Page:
High School Credit: The modern subjects of “history” and “literature” do not do justice to the rich variety of works represented in the great books of civilization. Successful students will nonetheless gain both an understanding of ancient history and a facility in the art of reading ancient literature. Thus, graduates of Scholé Academy history/literature courses may list the combination as two credits—both “history” and “literature”—on their high school transcript.
How much time will students spend on homework?
Each course (history and literature) will require 2–3 hours of work each week. Students who enroll in both courses should plan for 4–6 hours of work per week outside of the live class sessions.
View Liberal Arts Curriculum Map
- With Parent Support: Skills that most lower school students will need help with.
- Developing: Skills that the instructor will help develop and emphasize throughout the year.
- Mastered: Prerequisite skills that the instructor is expecting students to possess.
- With Parent Support
- Be able to respectfully and wisely engage with other students and the instructor on Schoology discussion boards.
- Be responsible for reviewing teacher feedback, suggestions and comments about student work and employing that feedback as necessary.
- Be able to manage Schoology assignments and submissions (view assignments, check for teacher messages, submit homework as pdf file, submit revisions if necessary, set Schoology notifications for the class, view class notifications when posted, etc.).
- Be able to review notifications ongoing throughout the year; notifications which include: class announcements, homework assignments, due dates, instructor comments made on assignments, instructor comments made on individual student submissions, instructor comments made on graded items, etc.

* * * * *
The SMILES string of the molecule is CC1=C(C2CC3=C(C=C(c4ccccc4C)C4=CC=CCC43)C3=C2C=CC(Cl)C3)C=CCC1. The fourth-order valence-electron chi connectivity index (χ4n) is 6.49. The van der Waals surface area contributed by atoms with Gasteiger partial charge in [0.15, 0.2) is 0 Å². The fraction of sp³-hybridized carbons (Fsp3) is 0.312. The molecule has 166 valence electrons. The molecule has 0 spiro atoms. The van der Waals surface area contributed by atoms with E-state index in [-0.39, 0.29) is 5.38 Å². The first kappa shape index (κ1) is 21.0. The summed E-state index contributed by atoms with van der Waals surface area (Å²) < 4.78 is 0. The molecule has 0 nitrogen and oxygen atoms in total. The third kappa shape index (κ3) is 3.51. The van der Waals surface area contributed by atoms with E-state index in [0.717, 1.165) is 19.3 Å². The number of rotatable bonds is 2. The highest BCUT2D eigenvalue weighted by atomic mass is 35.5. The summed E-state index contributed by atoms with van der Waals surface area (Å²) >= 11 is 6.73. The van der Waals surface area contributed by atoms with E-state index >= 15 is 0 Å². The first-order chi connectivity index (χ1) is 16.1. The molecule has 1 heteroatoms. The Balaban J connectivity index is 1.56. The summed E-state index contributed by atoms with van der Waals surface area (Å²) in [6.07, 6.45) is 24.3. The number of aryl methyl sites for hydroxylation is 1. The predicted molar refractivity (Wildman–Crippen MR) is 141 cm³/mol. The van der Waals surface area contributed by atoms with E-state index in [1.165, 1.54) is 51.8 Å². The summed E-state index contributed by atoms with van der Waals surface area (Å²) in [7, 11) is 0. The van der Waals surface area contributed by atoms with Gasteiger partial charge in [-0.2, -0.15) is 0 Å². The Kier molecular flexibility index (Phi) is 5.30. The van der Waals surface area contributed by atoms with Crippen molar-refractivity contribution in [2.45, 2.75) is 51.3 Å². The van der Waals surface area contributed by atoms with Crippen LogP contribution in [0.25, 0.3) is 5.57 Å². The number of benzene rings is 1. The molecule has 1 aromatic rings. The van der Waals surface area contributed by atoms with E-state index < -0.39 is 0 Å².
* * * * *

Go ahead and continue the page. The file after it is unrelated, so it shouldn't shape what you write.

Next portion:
- Be able to set notifications settings to alert the student of class announcements, homework assignments, due dates, instructor comments made on assignments, instructor comments made on individual student submissions, instructor comments made on graded items, etc.
- Be able to respectfully, wisely and formally engage with instructor through private Schoology messaging.
- Be able to build and use alphanumeric outlines as part of the writing process.
- Be able to employ the feedback of the instructor into future edits and submissions of the assignment.
- Be able to build well organized paragraphs which employ (among other skills) topic sentences, transition sentences, clear linear thinking throughout the essay.
- Be able to build a logical, well-reasoned argument through a written essay providing sound reasoning (i.e. true premises, valid arguments, sound conclusions).
- Be able to hand-write answers in complete sentences.
- Be able to write sentences with basic sentence syntax (i.e. capitalization of first word in a sentence, punctuation at the end of each sentence, space between sentences, capitalization of proper nouns, each sentence having a subject and predicate, etc.).
- Be able to spell at grade level and employ course vocabulary cumulatively throughout the course.
- Be able to read material independently and identify questions which require clarification or further explanation from the instructor.
- Be able to identify key terms in a passage, and follow the author’s argument.
- Be able to listen to the author’s argument and understand it even if the student disagrees with the conclusion reached or reasons given.
- Be able to read material independently and identify the information which might be relevant to course discussions and objectives (even if the student doesn’t fully understand all of what’s being read).
- Be able to employ basic MLA formatting skills (i.e. 1-inch margins, double spacing, heading on paper).
- Be able to employ MLA citations for (for quoted material and referenced material) through the use of footnotes or endnotes, bibliography, work-cited page. Student should have a concept of what plagiarism is and know how to avoid it.
- Be able to type short answers in complete sentences.
- Be able to type paragraph essays (short essays, and 5 or more page essays).
- Follow class discussions and seminar conversations to record notes without the instructor identifying specifics.
- Be prepared to generate thoughtful questions to enhance the class discussion, to identify areas needing clarification, and to make valuable connections with other course content.
- Be prepared to thoughtfully answer questions when called on in a group setting, during class.
- Be prepared to volunteer thoughtful comments, answers and ideas in a group setting, during class.
- Follow along with instructor-led note-taking and record notes during class.
- Follow along with instructor-led workbook completion and record answers during class.